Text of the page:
Blue vs Purple Shampoo: What’s the Difference?

by Alex DiBacco

blue vs purple shampoo // blue and purple shampoo: which to use?

The first time my newly dyed hair turned brassy, I was horrified. Once the dye job is done, it’s virtually impossible to undue, and every girl who dyes her hair will experience some seriously brassy locks at some point. I immediately wanted to tone it at home (without paying another hefty salon bill), but I was stumped between blue vs purple shampoo and how to choose.

Both blue and purple shampoo are super helpful for toning brassiness at home. Oftentimes they’re much more effective than paying for a toner or a glaze in the salon.

I want to cover the whole blue vs purple shampoo debate, but first I have to give some background.

Hair Tones

Before you even get into a specific shampoo, you’ll want to understand that different hair colors have different undertones. 

Darker hair (any shade of brunette) generally has warmer orange undertones. This means that when brunette hair is lightened through a balayage, with highlights, etc., these warm orange tones will become more prominent.

For extremely dark hair, these underlying tones can be red.

Naturally blonde hair has yellow undertones. When blonde hair is lightened or colored at all, these yellow tones grow brighter.

Even every day styling using heat tools or products can cause these tones to appear more prominently. There’s no way to specifically gauge one person’s hair as every head of hair is slightly different, but these rules generally stand up.

When someone talks about “brassiness,” that means any warm undertones, whether they’re red, orange, or yellow. 

How Do Blue & Purple Shampoos Work?

If you’ve ever looked at a color wheel, then you might know that opposite colors (those directly across from each other on the wheel) will neutralize each other.

If you want to neutralize a certain tone, then you should look to the opposite color on the color wheel and use a toner or shampoo in that color. 

blue vs purple shampoo // blue and purple shampoo: which to use?

Blue vs Purple Shampoo: What’s the Difference?

Although purple and blue are super close on the color wheel, they don’t have the same exact opposite colors, and this makes a big difference.

So, blue or purple shampoo?

Blue shampoo will work to tone down brassy orange and red tones, but won’t touch yellow tones.

Purple shampoo works great on yellow tones but won’t do much for orange or red tones.

Lots of people wonder if you can use purple shampoo on brunette hair (or vice versa) and still see a difference.

While the purple shampoo will work to remove any slight yellow tones in the brunette locks, it won’t remove the orange or the red. So, in some circumstances it can be beneficial to use both, but 95% of the time you’ll want to stick with your opposite color.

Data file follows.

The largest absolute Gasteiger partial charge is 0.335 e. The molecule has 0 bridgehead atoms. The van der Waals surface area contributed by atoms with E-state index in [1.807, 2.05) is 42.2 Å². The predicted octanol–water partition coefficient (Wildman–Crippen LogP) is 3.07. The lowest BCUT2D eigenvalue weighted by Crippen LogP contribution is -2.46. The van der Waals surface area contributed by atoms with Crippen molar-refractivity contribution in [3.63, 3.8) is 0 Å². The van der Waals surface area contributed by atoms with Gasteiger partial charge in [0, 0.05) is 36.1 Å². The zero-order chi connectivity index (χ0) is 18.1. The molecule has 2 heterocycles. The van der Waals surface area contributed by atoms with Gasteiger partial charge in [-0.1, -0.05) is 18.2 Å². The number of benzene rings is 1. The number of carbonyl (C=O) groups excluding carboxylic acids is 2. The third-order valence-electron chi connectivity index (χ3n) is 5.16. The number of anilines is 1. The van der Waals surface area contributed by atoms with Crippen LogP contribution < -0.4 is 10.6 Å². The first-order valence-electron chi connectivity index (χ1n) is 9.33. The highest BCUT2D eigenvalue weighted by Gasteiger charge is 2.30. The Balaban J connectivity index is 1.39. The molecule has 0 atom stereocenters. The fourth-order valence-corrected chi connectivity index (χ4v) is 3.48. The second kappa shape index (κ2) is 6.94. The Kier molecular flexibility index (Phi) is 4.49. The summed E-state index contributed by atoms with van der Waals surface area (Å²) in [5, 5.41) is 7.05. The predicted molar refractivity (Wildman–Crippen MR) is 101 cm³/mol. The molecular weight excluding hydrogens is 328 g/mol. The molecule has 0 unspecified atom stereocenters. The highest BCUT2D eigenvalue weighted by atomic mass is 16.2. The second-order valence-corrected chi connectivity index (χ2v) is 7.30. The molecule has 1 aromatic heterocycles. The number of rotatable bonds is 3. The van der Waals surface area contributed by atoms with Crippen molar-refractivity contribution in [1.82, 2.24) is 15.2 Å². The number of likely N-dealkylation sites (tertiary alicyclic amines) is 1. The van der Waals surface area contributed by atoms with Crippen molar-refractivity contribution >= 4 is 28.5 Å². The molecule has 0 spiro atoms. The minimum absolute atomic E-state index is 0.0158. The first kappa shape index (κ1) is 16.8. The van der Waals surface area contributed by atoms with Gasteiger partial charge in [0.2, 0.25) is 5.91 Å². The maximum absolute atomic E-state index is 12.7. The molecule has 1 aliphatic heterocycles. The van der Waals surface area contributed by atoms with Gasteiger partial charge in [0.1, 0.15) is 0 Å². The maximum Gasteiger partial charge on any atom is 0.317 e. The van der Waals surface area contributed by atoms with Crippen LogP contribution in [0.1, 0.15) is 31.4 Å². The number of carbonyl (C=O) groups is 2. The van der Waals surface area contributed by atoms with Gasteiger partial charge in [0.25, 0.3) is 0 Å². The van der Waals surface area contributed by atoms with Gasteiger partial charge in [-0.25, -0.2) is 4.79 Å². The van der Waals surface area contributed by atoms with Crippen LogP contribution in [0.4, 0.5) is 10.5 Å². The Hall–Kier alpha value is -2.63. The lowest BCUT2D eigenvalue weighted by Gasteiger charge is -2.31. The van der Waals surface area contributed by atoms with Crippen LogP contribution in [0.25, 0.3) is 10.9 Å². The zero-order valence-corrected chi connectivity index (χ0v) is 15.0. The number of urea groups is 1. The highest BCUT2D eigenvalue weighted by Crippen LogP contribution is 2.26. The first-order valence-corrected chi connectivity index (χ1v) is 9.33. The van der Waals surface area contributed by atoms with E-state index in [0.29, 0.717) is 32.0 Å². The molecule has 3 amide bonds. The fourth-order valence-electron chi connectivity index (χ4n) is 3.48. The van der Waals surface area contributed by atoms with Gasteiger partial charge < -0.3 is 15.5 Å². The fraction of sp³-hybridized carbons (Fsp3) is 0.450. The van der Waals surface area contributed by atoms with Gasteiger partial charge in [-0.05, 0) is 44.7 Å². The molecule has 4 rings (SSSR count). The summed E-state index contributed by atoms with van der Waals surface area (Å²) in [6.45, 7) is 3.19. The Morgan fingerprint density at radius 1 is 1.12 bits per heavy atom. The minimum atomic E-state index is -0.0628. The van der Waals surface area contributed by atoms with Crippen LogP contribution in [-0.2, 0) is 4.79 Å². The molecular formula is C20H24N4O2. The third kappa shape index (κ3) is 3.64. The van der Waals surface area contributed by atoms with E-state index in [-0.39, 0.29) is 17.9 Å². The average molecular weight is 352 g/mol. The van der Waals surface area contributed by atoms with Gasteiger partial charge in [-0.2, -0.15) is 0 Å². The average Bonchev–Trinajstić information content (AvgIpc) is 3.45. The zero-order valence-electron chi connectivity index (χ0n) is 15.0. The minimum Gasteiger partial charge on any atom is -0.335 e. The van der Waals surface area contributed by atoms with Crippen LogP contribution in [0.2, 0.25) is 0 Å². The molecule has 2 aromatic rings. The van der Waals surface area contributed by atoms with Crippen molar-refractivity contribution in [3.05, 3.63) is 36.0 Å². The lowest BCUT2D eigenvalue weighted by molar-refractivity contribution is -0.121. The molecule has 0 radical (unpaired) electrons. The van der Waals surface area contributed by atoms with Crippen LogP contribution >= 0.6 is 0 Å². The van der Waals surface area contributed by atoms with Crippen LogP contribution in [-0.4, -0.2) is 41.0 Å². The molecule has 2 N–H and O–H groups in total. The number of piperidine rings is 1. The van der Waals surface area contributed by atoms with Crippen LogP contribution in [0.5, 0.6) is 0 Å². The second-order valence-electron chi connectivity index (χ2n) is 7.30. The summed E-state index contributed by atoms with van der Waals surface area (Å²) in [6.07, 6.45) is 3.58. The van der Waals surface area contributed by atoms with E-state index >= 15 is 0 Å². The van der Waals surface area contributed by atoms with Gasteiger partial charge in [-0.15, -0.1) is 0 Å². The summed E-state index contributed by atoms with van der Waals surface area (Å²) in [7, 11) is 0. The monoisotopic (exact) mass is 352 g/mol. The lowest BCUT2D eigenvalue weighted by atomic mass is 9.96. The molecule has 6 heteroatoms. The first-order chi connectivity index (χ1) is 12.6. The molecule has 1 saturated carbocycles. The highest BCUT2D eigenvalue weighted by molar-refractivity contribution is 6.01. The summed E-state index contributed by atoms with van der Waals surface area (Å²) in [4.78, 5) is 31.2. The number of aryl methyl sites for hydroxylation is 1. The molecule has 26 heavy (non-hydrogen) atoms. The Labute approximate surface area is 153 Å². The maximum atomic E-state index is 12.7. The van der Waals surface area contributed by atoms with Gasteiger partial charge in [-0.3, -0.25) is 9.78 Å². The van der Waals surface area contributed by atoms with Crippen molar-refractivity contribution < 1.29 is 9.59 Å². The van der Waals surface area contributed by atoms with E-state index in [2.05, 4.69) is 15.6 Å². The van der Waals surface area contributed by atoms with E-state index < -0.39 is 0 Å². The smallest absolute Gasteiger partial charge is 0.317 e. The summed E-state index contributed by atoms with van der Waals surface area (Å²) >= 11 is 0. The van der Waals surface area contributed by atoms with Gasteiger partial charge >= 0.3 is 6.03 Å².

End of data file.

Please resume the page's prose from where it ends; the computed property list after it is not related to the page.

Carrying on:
What If You Have Multiple Undertone Colors: Blue or Purple Shampoo?

Firstly, try to see what undertones you have in your natural hair color. I personally have orange and yellow undertones, but the orange are more prominent. You’ll usually be able to see one color that dominates.

If, however, you have bleached hair, then regardless of your original hair color you should use purple. 

Because orange is my prominent tone, for every one time I use purple shampoo (to tone down any yellow brassiness) I use blue shampoo three times.

When to Use Blue or Purple Shampoo

How do you know when you should actually use it? Apply blue or purple shampoo too much and you’ll find that your blonde or orange locks can start to look silver.

I’d start by using it once a week and see how it tones your hair. If you find that your hair is still brassy, then try using it twice a week.

Another option is to add a small amount of blue or purple shampoo to your regular shampoo, mix it up, and use that daily. This will gently tone your hair at a consistent pace without going overboard.

How to Apply Blue or Purple Shampoo

I typically use blue or purple shampoo (and conditioner) the same way that I use normal shampoo.

If you’re really in need of fast toning, you can let the shampoo sit for 10-15 minutes then rinse and repeat the same process with the conditioner. For the most part, I find this isn’t necessary, but this would help temporarily if you got a bad color job and have somewhere to go that night.

The Best Shampoo Brands

Here are some of my favorite blue and purple shampoo brands:

Kevin Murphy: this is my absolute favorite brand. It is super strong, but it’s easy to dilute and tones any brassy colors perfectly.

Unfortunately, Kevin Murphy only sells angel wash for blonde hair, but if you have any yellow tones then I highly recommend it!

There’s lots of options to purchase the blonde angel wash on Amazon.

The Perfect Brunette Toning Shampoo: this is my favorite shampoo for brunette hair! It’s relatively inexpensive and is available on Amazon. It’s also pretty strong and acts like a toner combined with a shampoo, so you don’t need to use a lot of it.

xo, Alex


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